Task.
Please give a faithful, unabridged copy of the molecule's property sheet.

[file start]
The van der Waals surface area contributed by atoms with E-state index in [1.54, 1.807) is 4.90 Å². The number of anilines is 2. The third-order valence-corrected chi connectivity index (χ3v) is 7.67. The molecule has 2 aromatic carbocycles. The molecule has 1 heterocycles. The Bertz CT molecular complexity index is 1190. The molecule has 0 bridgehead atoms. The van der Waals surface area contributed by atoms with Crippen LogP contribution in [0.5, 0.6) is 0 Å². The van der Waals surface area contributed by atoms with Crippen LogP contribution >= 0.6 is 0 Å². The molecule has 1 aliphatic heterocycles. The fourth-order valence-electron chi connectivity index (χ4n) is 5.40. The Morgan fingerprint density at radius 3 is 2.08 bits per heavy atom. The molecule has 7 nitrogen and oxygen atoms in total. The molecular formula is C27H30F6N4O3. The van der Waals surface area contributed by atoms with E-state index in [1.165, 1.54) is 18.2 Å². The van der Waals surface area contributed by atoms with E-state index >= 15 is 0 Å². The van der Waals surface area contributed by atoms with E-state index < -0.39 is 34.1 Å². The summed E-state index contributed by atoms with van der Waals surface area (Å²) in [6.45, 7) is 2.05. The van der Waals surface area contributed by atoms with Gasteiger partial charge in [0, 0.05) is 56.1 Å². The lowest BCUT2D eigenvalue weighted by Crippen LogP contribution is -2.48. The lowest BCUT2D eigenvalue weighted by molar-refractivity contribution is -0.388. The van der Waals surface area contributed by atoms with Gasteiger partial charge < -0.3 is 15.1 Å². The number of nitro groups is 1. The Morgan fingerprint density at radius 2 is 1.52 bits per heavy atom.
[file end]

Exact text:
The van der Waals surface area contributed by atoms with E-state index in [1.54, 1.807) is 4.90 Å². The number of anilines is 2. The third-order valence-corrected chi connectivity index (χ3v) is 7.67. The molecule has 2 aromatic carbocycles. The molecule has 1 heterocycles. The Bertz CT molecular complexity index is 1190. The molecule has 0 bridgehead atoms. The van der Waals surface area contributed by atoms with Crippen LogP contribution in [0.5, 0.6) is 0 Å². The van der Waals surface area contributed by atoms with Crippen LogP contribution >= 0.6 is 0 Å². The molecule has 1 aliphatic heterocycles. The fourth-order valence-electron chi connectivity index (χ4n) is 5.40. The Morgan fingerprint density at radius 3 is 2.08 bits per heavy atom. The molecule has 7 nitrogen and oxygen atoms in total. The molecular formula is C27H30F6N4O3. The van der Waals surface area contributed by atoms with E-state index in [1.165, 1.54) is 18.2 Å². The van der Waals surface area contributed by atoms with E-state index >= 15 is 0 Å². The van der Waals surface area contributed by atoms with E-state index < -0.39 is 34.1 Å². The summed E-state index contributed by atoms with van der Waals surface area (Å²) in [6.45, 7) is 2.05. The van der Waals surface area contributed by atoms with Gasteiger partial charge in [0, 0.05) is 56.1 Å². The lowest BCUT2D eigenvalue weighted by Crippen LogP contribution is -2.48. The lowest BCUT2D eigenvalue weighted by molar-refractivity contribution is -0.388. The van der Waals surface area contributed by atoms with Gasteiger partial charge < -0.3 is 15.1 Å². The number of nitro groups is 1. The Morgan fingerprint density at radius 2 is 1.52 bits per heavy atom.